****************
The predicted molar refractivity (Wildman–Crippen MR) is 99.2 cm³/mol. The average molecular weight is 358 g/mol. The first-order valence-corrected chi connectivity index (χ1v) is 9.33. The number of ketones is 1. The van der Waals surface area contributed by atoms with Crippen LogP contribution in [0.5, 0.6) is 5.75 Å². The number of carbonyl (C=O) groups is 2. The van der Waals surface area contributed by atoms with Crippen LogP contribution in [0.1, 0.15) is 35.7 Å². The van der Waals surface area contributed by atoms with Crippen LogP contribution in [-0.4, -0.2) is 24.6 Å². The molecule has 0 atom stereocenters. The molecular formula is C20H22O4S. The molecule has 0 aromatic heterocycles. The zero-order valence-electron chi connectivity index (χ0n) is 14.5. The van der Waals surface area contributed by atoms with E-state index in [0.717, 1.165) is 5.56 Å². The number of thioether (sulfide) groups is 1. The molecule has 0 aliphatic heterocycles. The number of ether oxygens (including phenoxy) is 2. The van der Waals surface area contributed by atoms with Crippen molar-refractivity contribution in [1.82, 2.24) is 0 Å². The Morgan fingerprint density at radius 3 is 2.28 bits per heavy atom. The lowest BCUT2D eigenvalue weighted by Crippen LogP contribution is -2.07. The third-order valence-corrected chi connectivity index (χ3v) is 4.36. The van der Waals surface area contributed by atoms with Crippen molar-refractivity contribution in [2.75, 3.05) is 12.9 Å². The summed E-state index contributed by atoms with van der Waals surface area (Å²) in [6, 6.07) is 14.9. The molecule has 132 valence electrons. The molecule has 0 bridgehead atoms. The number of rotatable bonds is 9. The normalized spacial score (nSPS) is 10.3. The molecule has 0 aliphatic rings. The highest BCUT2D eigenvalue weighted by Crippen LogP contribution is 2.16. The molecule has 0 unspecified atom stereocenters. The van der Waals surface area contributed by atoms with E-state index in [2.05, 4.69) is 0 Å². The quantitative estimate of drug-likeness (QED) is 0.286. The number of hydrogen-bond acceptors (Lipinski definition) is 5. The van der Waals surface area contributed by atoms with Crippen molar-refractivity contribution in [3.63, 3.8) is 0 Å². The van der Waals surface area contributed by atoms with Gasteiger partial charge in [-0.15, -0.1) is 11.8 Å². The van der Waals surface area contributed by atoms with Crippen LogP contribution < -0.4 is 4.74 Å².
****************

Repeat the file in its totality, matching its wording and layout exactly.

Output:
The predicted molar refractivity (Wildman–Crippen MR) is 99.2 cm³/mol. The average molecular weight is 358 g/mol. The first-order valence-corrected chi connectivity index (χ1v) is 9.33. The number of ketones is 1. The van der Waals surface area contributed by atoms with Crippen LogP contribution in [0.5, 0.6) is 5.75 Å². The number of carbonyl (C=O) groups is 2. The van der Waals surface area contributed by atoms with Crippen LogP contribution in [0.1, 0.15) is 35.7 Å². The van der Waals surface area contributed by atoms with Crippen LogP contribution in [-0.4, -0.2) is 24.6 Å². The molecule has 0 atom stereocenters. The molecular formula is C20H22O4S. The molecule has 0 aromatic heterocycles. The zero-order valence-electron chi connectivity index (χ0n) is 14.5. The van der Waals surface area contributed by atoms with E-state index in [0.717, 1.165) is 5.56 Å². The number of thioether (sulfide) groups is 1. The molecule has 0 aliphatic heterocycles. The number of ether oxygens (including phenoxy) is 2. The van der Waals surface area contributed by atoms with Crippen molar-refractivity contribution in [1.82, 2.24) is 0 Å². The Morgan fingerprint density at radius 3 is 2.28 bits per heavy atom. The lowest BCUT2D eigenvalue weighted by Crippen LogP contribution is -2.07. The third-order valence-corrected chi connectivity index (χ3v) is 4.36. The van der Waals surface area contributed by atoms with Crippen molar-refractivity contribution in [2.75, 3.05) is 12.9 Å². The summed E-state index contributed by atoms with van der Waals surface area (Å²) in [6, 6.07) is 14.9. The molecule has 132 valence electrons. The molecule has 0 bridgehead atoms. The number of rotatable bonds is 9. The normalized spacial score (nSPS) is 10.3. The molecule has 0 aliphatic rings. The highest BCUT2D eigenvalue weighted by Crippen LogP contribution is 2.16. The molecule has 0 unspecified atom stereocenters. The van der Waals surface area contributed by atoms with E-state index in [2.05, 4.69) is 0 Å². The quantitative estimate of drug-likeness (QED) is 0.286. The number of hydrogen-bond acceptors (Lipinski definition) is 5. The van der Waals surface area contributed by atoms with Crippen molar-refractivity contribution in [3.63, 3.8) is 0 Å². The van der Waals surface area contributed by atoms with Gasteiger partial charge in [-0.15, -0.1) is 11.8 Å². The van der Waals surface area contributed by atoms with Crippen LogP contribution < -0.4 is 4.74 Å².